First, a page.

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Bothmanskloof Pass     
 
Background

First built in the 1700s and upgraded through the years by the Divisional Council, Bothmanskloof (or Bothmaskloof Pass) descends the Kasteelberg on the R46 into the Riebeeck Valley, with its olive groves and vineyards spread out below.

Across the valley are the Groot Winterhoek Mountains with the higher Witzenberg behind.

Hugging the slopes of the mountain is Riebeeck Kasteel and then just a few kilometres from there Riebeeck West.

Today the Riebeeck Valley is known for olives, wheat, and wine, with vines cascading from the mountain in regimental rows.

The history of the two villages starts with an inland discovery expedition sent out by Jan van Riebeeck in 1661.

They climbed over the Bothmanskloof Pass, already there probably as a footpath forged by large herds of animals. Here they saw 13 quagga, five rhino and thousands of wildebeest. This was an ideal outpost for the expedition, within sight of Cape Town. A cannon was erected on the mountainside.

In the 1850s the two villages agreed to build a church but, halfway through its construction, the wealthier residents of Riebeeck West pulled out to build another.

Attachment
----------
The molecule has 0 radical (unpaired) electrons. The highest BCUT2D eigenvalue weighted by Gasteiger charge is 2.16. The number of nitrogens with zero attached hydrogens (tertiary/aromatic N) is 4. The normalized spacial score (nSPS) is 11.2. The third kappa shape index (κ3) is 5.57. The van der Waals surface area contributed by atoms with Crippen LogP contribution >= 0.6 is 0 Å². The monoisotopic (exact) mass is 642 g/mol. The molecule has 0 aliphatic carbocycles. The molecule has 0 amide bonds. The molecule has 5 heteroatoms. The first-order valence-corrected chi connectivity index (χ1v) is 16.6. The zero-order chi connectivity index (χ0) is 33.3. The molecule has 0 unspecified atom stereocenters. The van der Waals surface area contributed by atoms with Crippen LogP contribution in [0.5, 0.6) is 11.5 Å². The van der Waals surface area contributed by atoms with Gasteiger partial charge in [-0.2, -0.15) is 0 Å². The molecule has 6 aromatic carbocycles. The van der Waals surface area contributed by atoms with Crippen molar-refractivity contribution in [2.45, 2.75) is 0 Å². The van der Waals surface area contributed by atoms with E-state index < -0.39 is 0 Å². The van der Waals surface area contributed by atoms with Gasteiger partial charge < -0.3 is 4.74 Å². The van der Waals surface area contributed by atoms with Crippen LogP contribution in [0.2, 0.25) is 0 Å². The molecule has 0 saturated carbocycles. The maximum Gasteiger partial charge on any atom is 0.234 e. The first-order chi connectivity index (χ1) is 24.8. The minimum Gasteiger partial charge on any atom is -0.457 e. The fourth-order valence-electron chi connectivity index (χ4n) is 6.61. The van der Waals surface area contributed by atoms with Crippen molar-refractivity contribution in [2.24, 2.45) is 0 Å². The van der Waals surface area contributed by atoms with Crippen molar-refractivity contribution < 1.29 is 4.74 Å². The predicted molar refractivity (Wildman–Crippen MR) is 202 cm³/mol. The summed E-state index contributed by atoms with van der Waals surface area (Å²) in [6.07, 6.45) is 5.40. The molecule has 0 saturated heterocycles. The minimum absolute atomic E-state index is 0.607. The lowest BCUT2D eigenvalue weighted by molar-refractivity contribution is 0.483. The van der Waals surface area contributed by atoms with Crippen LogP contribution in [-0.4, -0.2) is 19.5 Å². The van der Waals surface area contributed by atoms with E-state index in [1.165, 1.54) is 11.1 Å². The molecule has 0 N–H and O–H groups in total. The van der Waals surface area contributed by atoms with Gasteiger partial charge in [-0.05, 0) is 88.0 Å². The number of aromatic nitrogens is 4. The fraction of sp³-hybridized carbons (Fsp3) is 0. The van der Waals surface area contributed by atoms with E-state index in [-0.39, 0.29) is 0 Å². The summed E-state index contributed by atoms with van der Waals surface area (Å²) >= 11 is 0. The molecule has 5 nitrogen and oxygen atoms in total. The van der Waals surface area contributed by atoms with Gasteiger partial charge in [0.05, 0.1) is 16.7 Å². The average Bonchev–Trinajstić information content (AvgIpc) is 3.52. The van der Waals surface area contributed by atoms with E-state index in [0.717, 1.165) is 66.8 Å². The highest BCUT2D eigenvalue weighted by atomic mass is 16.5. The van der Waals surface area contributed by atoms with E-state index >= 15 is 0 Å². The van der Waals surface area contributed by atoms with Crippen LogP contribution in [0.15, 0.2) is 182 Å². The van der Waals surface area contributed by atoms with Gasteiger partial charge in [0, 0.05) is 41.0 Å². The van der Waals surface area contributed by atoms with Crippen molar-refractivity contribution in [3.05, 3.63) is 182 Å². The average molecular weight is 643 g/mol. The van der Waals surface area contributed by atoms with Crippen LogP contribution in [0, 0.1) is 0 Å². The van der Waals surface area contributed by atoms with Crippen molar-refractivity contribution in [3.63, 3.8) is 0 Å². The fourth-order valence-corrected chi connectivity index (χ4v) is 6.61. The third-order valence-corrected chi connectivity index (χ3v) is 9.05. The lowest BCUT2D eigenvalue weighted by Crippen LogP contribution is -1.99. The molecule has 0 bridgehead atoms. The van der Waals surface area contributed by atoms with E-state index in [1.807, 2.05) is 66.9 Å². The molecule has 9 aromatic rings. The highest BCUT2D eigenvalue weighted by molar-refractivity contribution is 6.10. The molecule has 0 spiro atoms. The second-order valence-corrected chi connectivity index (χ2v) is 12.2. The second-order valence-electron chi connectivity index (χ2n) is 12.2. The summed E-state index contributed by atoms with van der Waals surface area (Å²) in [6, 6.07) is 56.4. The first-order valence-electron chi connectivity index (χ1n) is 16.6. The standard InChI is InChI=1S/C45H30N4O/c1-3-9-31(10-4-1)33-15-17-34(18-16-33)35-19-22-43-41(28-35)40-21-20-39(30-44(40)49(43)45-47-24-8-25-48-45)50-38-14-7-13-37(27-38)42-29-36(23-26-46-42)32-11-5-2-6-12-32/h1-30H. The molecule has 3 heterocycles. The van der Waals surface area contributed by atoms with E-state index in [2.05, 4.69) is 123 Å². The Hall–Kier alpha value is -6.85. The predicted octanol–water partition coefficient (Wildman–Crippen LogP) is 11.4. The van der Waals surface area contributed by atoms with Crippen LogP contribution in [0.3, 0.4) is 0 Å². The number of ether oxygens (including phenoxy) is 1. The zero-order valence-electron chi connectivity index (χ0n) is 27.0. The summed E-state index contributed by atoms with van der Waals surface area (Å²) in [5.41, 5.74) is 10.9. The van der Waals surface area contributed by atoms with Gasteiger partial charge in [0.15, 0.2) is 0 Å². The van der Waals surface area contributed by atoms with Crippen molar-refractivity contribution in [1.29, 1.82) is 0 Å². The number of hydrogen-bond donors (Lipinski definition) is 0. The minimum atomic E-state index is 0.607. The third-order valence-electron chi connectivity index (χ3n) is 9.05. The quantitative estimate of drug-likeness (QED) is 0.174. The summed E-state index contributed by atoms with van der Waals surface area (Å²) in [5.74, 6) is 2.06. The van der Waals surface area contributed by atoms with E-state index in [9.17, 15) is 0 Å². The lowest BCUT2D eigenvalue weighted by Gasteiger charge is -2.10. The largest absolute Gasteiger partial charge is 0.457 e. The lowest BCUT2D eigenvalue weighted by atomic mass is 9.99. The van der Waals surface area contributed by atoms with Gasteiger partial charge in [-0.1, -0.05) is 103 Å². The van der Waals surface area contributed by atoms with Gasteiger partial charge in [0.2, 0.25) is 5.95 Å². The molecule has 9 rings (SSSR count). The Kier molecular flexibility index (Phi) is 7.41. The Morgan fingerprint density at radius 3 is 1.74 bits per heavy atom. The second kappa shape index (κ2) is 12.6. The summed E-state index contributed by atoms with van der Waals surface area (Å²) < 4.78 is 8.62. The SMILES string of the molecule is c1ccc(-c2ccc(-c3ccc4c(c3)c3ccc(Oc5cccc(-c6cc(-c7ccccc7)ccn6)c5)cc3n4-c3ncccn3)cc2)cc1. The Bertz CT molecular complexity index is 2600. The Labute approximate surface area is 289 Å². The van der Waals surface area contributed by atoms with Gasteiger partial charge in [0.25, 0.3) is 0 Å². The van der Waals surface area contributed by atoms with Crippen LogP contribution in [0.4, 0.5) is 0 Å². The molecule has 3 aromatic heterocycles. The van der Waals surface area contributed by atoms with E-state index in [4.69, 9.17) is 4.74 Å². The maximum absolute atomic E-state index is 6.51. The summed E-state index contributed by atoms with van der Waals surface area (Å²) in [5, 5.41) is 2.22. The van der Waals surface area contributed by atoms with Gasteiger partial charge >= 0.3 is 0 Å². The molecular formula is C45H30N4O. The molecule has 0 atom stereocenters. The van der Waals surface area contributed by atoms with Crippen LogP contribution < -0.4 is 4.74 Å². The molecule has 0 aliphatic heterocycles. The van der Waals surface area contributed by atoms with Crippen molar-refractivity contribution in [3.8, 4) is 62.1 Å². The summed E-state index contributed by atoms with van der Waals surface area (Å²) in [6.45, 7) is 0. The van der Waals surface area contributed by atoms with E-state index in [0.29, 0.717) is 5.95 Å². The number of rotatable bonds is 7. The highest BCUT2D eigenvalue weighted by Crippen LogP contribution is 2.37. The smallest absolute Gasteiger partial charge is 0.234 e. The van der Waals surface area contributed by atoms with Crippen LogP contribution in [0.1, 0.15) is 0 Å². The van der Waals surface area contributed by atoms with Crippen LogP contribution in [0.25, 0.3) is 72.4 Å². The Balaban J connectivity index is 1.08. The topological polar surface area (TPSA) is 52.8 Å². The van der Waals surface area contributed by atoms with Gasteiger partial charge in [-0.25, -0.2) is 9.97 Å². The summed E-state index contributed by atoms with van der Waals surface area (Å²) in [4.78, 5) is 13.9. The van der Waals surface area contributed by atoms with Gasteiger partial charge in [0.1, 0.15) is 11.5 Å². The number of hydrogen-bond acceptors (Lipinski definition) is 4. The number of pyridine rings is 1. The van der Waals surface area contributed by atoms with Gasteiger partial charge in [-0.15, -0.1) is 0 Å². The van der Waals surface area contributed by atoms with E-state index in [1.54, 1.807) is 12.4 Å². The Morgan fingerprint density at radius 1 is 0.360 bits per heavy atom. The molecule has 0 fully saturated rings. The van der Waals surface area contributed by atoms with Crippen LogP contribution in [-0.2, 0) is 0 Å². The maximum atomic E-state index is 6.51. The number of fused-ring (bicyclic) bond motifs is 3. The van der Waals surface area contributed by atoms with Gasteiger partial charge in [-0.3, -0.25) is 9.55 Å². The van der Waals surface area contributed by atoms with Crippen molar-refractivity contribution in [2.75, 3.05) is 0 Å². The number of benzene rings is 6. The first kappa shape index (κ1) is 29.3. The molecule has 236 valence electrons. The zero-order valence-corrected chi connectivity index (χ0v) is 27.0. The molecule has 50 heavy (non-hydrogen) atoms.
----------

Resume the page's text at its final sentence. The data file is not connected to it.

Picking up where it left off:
De Oude Kerk in Riebeeck Kasteel was the first to open in 1855, but three years later it was Riebeeck West that had the first congregation, because they could fund a dominee.

This event created a rift, which has now become friendly rivalry.

Allesverloren is the birthplace of of DF Malan, in 1874.

According to legend, the governor of the Cape left the land to the widow Cloete.

This brave woman was one of the first settlers to venture into the inhospitable Swartland.

In 1704, on her return from one such journey, they found the house burnt to the ground and the farm destroyed, allegedly by the Khoisan; hence the estate's sad name, Allesverloren.

 

 
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